Tuesday, April 28, 2015

The Adoption Process

I got a question on our Facebook page about the process and I thought I'd write about it here.  It can be confusing to navigate, but it's doable (obviously, since both Jay and I have done it).  I only have experience adopting from Canon City, so I have zero information about adopting from other facilities or through internet adoption (IA).

The adoption process begins with the application that you fax into the BLM office.  The application asks about the facility, trailer, food, and water.  There's nothing on the application about horse experience, which I found a bit disconcerting.

There are three options when you adopt: unhandled ($125), halter trained ($300-400), or saddle trained ($1,025).  Jay and I decided to go with unhandled, as we wanted the experience of "doing it ourselves".  If we didn't have Mom and Bill to help, I doubt we would have gone that way.

The requirements differ based on what type of horse you choose to adopt.  Unhandled horses must be in a 20'x20' pen (minimum) with a six-foot fence, while halter and saddle trained can be in any standard pen/fence.  The unhandled horse is required to stay within the six-foot fence until they are gentled (a term I never heard in the domestic horse circles).  A gentled mustang is one who can be easily caught and haltered, and leads.  It can take days, weeks, or months to take a wild mustang to a gentle one.

The only exposure to adoptions I'd had were through watching the Extreme Mustang Makeovers, so I assumed we'd have to bid at auction for horses.  I couldn't have been more wrong.  We got to go into the pens, interact with the horses and get chosen.  There wasn't any bidding, once a horse claimed its person,  it was no longer available.

Jay and I both ended up with "cheater" mustangs - they were easy to get our hands on right off the bat, for which we are very thankful.  We had our horses out of the gentling pen in under three weeks.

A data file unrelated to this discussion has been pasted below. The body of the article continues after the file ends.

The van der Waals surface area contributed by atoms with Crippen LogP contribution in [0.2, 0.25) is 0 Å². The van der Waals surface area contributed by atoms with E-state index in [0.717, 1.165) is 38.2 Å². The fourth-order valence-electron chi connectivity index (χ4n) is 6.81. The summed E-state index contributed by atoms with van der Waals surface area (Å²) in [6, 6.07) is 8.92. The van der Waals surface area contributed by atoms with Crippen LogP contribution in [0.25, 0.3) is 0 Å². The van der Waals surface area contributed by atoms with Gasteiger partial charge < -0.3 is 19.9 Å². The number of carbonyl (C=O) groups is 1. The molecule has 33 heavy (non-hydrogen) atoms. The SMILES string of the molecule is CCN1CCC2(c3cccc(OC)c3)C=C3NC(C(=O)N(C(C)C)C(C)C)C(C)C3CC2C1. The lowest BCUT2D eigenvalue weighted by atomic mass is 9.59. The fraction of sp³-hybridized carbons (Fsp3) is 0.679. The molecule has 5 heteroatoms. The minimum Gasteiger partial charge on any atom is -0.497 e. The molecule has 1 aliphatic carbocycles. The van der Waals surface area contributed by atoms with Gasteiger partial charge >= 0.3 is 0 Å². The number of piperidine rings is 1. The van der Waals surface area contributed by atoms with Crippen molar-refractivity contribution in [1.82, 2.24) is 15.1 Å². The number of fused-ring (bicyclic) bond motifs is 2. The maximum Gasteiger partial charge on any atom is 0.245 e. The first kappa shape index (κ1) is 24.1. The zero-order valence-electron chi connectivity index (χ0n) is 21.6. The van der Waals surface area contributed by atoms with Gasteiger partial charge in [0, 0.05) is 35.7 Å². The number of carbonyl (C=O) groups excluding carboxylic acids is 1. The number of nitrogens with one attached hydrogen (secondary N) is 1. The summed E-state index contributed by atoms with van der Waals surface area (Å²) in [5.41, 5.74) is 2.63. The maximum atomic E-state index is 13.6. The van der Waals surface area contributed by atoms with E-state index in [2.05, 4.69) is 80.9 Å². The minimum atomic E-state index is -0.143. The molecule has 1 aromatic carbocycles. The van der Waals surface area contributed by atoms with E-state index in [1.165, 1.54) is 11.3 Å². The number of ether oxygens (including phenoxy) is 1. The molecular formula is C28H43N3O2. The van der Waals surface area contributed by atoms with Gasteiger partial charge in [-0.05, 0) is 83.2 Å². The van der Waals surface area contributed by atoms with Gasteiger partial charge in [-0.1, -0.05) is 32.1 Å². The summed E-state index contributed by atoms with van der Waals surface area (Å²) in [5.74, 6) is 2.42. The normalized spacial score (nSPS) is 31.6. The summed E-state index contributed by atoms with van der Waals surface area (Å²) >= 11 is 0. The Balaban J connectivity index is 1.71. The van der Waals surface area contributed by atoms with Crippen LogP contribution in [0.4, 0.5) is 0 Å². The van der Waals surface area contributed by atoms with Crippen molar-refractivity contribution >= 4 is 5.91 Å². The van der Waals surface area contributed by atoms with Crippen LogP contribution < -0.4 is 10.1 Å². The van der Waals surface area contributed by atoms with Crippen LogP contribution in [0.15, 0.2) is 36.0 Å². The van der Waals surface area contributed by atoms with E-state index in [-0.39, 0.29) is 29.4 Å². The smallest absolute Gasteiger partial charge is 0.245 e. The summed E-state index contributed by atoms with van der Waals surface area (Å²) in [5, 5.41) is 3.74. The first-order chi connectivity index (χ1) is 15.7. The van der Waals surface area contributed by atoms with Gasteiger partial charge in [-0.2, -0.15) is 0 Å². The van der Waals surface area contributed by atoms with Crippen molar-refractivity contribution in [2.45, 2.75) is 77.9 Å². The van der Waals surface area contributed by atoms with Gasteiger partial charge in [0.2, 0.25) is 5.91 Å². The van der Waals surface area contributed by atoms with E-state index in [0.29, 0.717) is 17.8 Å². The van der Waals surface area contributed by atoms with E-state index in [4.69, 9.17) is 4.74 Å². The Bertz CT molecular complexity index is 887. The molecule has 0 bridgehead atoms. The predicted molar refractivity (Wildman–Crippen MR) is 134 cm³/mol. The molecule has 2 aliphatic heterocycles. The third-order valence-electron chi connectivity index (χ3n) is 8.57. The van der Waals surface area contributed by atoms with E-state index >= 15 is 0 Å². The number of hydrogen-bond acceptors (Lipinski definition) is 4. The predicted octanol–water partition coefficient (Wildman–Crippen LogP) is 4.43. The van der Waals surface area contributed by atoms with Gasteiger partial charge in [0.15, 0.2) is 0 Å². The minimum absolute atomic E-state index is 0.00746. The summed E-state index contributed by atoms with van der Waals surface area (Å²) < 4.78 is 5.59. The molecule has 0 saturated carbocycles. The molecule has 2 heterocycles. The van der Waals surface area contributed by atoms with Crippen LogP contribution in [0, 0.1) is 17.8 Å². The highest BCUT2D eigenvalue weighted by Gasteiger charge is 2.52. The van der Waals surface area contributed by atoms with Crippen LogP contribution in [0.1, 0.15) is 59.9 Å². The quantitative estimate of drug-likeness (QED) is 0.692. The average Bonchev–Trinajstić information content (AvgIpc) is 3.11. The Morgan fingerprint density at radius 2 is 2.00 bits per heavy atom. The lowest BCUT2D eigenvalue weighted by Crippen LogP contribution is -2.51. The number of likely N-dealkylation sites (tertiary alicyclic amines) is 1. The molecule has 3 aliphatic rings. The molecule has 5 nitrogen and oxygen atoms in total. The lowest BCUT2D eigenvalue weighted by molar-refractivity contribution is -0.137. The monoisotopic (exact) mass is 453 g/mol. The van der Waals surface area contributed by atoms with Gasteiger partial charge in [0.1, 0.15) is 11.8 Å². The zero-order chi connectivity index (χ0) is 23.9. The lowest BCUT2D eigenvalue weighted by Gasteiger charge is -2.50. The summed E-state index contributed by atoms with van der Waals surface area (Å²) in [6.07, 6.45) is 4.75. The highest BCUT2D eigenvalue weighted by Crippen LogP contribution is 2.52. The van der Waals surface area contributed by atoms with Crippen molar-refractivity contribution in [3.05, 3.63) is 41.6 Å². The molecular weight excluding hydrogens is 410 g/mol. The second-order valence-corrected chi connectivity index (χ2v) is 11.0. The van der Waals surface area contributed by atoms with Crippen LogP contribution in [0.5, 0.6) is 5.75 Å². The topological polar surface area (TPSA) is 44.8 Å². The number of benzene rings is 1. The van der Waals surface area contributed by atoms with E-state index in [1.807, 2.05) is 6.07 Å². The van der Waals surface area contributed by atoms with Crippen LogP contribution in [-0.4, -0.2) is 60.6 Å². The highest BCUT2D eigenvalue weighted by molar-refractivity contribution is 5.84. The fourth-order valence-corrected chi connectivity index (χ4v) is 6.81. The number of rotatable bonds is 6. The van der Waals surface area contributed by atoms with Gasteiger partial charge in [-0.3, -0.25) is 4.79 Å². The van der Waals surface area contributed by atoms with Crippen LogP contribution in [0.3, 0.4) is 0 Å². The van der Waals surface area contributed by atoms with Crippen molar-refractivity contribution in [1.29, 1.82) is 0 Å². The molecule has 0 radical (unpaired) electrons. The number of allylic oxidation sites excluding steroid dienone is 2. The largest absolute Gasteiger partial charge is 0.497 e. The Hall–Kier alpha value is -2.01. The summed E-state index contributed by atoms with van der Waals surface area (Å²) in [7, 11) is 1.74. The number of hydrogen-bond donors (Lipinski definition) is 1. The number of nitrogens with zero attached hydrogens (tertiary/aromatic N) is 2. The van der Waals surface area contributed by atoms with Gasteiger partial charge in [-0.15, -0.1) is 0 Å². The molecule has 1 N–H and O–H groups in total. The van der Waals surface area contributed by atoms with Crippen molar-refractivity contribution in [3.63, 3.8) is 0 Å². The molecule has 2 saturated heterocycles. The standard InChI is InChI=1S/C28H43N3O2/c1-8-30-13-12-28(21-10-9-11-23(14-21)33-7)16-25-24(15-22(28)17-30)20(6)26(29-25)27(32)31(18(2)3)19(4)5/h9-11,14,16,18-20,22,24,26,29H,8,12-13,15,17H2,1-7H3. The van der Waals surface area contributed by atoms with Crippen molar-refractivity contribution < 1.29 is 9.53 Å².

If you pick up your horse the day of the adoption, there are regulations about the type of trailer you can use (stock trailer with a divider), but since we chose the delivery option, we didn't have to worry about the trailer. At the time, Canon City offered free delivery of horses within 150 miles of the facility.  However, they're undergoing some staff changes and the future of free delivery is uncertain. 

Once you have possession of the horse, you're really just "fostering" it for one year.  It remains property of the US Government until it is titled.  During the course of the year you're fostering, you're subject to in-person or phone inspections.  I was worried about the inspection, because I didn't know what to expect.  Turns out it is pretty easy.  They come out to check the facility and the horse, ask a bunch of questions about how training is coming, what you're feeding, and if there have been any issues.  Skeeter had an in-person inspection in January, while Copper had a phone inspection just a few days later.  The inspections are randomly assigned, so it is possible for one adopter to never have an inspection, while another is chosen.